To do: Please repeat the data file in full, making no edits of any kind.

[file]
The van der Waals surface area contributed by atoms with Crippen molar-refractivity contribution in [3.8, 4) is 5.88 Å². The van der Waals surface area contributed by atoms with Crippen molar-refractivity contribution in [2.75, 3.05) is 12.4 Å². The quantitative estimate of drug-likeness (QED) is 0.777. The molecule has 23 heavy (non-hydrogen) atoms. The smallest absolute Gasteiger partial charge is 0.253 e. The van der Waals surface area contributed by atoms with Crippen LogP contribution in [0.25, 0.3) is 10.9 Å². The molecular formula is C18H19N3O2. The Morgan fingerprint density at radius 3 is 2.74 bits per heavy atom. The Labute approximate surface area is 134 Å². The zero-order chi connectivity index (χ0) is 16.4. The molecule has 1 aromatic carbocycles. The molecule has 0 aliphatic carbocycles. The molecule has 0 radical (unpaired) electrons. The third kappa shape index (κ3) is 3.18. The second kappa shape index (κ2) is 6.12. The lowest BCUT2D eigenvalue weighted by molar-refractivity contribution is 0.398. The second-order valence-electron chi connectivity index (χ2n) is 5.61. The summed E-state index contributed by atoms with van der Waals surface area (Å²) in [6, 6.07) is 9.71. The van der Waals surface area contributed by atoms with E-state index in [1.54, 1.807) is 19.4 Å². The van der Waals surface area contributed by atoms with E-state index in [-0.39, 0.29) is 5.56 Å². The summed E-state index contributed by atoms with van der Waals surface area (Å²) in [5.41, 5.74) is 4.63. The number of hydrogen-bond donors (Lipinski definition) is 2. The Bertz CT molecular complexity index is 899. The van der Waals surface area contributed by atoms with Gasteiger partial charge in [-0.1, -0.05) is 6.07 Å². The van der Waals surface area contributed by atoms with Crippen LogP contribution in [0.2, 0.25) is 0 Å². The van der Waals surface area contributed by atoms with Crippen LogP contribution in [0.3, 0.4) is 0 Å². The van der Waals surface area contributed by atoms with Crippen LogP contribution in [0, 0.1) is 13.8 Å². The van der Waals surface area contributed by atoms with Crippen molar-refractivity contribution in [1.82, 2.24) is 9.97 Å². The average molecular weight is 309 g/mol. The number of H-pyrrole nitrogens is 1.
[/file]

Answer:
The van der Waals surface area contributed by atoms with Crippen molar-refractivity contribution in [3.8, 4) is 5.88 Å². The van der Waals surface area contributed by atoms with Crippen molar-refractivity contribution in [2.75, 3.05) is 12.4 Å². The quantitative estimate of drug-likeness (QED) is 0.777. The molecule has 23 heavy (non-hydrogen) atoms. The smallest absolute Gasteiger partial charge is 0.253 e. The van der Waals surface area contributed by atoms with Crippen LogP contribution in [0.25, 0.3) is 10.9 Å². The molecular formula is C18H19N3O2. The Morgan fingerprint density at radius 3 is 2.74 bits per heavy atom. The Labute approximate surface area is 134 Å². The zero-order chi connectivity index (χ0) is 16.4. The molecule has 1 aromatic carbocycles. The molecule has 0 aliphatic carbocycles. The molecule has 0 radical (unpaired) electrons. The third kappa shape index (κ3) is 3.18. The second kappa shape index (κ2) is 6.12. The lowest BCUT2D eigenvalue weighted by molar-refractivity contribution is 0.398. The second-order valence-electron chi connectivity index (χ2n) is 5.61. The summed E-state index contributed by atoms with van der Waals surface area (Å²) in [6, 6.07) is 9.71. The van der Waals surface area contributed by atoms with E-state index in [1.54, 1.807) is 19.4 Å². The van der Waals surface area contributed by atoms with E-state index in [-0.39, 0.29) is 5.56 Å². The summed E-state index contributed by atoms with van der Waals surface area (Å²) in [5.41, 5.74) is 4.63. The number of hydrogen-bond donors (Lipinski definition) is 2. The Bertz CT molecular complexity index is 899. The van der Waals surface area contributed by atoms with Gasteiger partial charge in [-0.1, -0.05) is 6.07 Å². The van der Waals surface area contributed by atoms with Crippen LogP contribution in [0.2, 0.25) is 0 Å². The van der Waals surface area contributed by atoms with Crippen LogP contribution in [0.3, 0.4) is 0 Å². The van der Waals surface area contributed by atoms with Crippen LogP contribution in [0, 0.1) is 13.8 Å². The van der Waals surface area contributed by atoms with Crippen molar-refractivity contribution in [1.82, 2.24) is 9.97 Å². The average molecular weight is 309 g/mol. The number of H-pyrrole nitrogens is 1.